The Well-Read Dancer: What's On Isabella Boylston's Bookshelf?
Looking for a good summer read (or several)? Dance Magazine has got you covered. So many of our favorite dance artists are secret (or not-so-secret) bookworms that we decided to ask them for recommendations—and where better to start than American Ballet Theatre principal and #BallerinaBookClub leader Isabella Boylston? She dished about the books she keeps on her nightstand, what she reads when she's in need of a little inspiration (hint: She's big into fantasy) and more.
What are you reading now?
What is your favorite book from childhood?
What is your go-to read for inspiration?
What books are on your nightstand?
There's a good stack there. What I Loved, Educated (which is the most recent book for my Ballerina Book Club!), Grit, My Life on the Road, and an autobiography by the Ballet Russe de Monte Carlo dancer Vera Zorina that a friend gave me.
What is the longest book you’ve ever read?
Probably some of the books from The Stormlight Archive by Brandon Sanderson.
Is there a book that you keep picking up but haven’t been able to finish?
What book has influenced you most as a dancer?
Irina Baronova's autobiography is probably my favorite dancer biography. I love the way she writes. Her incredible, vibrant spirit really shines through and she tells the most incredible stories about touring with the Ballet Russe de Monte Carlo. I also feel that I've been really inspired by a lot of the fantasy and sci-fi that I've read. Anything that sparks the imagination can help you to create a world onstage.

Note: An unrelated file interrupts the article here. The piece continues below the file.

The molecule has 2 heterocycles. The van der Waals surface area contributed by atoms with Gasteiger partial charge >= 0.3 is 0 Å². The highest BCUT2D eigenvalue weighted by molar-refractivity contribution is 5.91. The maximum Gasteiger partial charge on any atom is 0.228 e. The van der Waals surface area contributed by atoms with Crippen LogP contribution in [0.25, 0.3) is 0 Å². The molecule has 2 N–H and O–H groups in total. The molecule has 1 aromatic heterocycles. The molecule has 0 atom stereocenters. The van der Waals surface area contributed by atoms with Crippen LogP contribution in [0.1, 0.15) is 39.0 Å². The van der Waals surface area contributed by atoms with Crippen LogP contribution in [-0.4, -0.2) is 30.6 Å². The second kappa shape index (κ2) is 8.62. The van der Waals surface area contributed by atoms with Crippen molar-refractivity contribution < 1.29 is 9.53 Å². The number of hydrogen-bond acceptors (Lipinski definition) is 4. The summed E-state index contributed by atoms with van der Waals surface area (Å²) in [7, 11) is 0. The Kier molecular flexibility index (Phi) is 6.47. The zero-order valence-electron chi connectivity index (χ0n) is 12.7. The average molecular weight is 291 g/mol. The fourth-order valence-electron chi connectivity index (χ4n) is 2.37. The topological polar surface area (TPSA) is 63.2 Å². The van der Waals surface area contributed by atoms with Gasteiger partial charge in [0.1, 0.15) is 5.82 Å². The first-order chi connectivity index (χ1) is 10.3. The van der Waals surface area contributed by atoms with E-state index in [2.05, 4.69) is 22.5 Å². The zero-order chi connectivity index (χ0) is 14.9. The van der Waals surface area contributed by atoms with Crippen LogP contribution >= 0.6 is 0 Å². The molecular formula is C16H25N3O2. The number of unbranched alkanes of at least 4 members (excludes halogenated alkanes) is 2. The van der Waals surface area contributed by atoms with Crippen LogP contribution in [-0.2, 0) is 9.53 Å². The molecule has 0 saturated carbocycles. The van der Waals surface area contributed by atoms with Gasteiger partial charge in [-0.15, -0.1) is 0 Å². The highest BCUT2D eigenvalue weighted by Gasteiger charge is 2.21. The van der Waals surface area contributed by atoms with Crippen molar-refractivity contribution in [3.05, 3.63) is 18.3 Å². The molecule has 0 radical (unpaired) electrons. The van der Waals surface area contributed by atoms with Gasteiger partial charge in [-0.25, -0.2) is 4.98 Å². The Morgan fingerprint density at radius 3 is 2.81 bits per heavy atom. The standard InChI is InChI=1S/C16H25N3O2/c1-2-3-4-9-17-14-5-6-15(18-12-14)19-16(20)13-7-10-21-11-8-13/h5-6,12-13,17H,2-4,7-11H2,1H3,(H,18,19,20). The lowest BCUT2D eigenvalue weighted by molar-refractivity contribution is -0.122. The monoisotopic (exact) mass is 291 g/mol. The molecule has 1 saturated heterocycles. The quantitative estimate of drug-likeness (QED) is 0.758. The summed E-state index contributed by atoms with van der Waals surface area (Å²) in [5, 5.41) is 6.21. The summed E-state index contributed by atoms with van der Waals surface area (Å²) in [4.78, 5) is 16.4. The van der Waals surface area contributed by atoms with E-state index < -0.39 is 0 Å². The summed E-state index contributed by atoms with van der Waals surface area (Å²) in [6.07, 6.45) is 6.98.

Do you read as research for specific roles?
Whenever the ballet is based off a book, I turn to the original source—for example, Shakespeare's play Romeo and Juliet. I go through and highlight anything I want to use. It's fun and incredibly helpful to give yourself lines or key words. I read Jane Eyre this spring in preparation for the ballet. I also enjoyed reading Apollo's Angels and learning about the origins of several older ballets.
What book have you reread the most?
Curious about another dance artist's bookshelf? Let us know who we should talk to next in the comments.
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If you think becoming a trainee or apprentice is the only path to gaining experience in a dance company environment, think again.
The University of Arizona, located in the heart of Tucson, acclimates dancers to the pace and rigor of company life while offering all the academic opportunities of a globally-ranked university. If you're looking to get a head-start on your professional dance career—or to just have a college experience that balances company-level training and repertory with rigorous academics—the University of Arizona's undergraduate and graduate programs have myriad opportunites to offer:
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